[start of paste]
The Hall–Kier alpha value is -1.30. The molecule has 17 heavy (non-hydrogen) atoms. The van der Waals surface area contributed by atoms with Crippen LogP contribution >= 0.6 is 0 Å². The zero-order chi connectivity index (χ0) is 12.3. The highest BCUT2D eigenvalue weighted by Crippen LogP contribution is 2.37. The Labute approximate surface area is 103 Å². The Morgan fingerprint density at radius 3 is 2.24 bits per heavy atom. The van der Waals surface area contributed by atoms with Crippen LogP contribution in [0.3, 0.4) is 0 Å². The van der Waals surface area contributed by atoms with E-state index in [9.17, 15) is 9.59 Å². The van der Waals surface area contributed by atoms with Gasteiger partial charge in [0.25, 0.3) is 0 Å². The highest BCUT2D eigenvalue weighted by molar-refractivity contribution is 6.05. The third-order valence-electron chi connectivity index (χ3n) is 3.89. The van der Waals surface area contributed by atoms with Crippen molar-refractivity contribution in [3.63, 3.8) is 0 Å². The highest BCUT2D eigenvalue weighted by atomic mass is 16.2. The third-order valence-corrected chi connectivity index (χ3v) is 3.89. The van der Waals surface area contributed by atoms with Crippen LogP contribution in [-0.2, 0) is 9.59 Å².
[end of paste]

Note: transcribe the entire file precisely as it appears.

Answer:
The Hall–Kier alpha value is -1.30. The molecule has 17 heavy (non-hydrogen) atoms. The van der Waals surface area contributed by atoms with Crippen LogP contribution >= 0.6 is 0 Å². The zero-order chi connectivity index (χ0) is 12.3. The highest BCUT2D eigenvalue weighted by Crippen LogP contribution is 2.37. The Labute approximate surface area is 103 Å². The Morgan fingerprint density at radius 3 is 2.24 bits per heavy atom. The van der Waals surface area contributed by atoms with Crippen LogP contribution in [0.3, 0.4) is 0 Å². The van der Waals surface area contributed by atoms with E-state index in [9.17, 15) is 9.59 Å². The van der Waals surface area contributed by atoms with Gasteiger partial charge in [0.25, 0.3) is 0 Å². The highest BCUT2D eigenvalue weighted by molar-refractivity contribution is 6.05. The third-order valence-electron chi connectivity index (χ3n) is 3.89. The van der Waals surface area contributed by atoms with Crippen molar-refractivity contribution in [3.63, 3.8) is 0 Å². The highest BCUT2D eigenvalue weighted by atomic mass is 16.2. The third-order valence-corrected chi connectivity index (χ3v) is 3.89. The van der Waals surface area contributed by atoms with Crippen LogP contribution in [-0.2, 0) is 9.59 Å².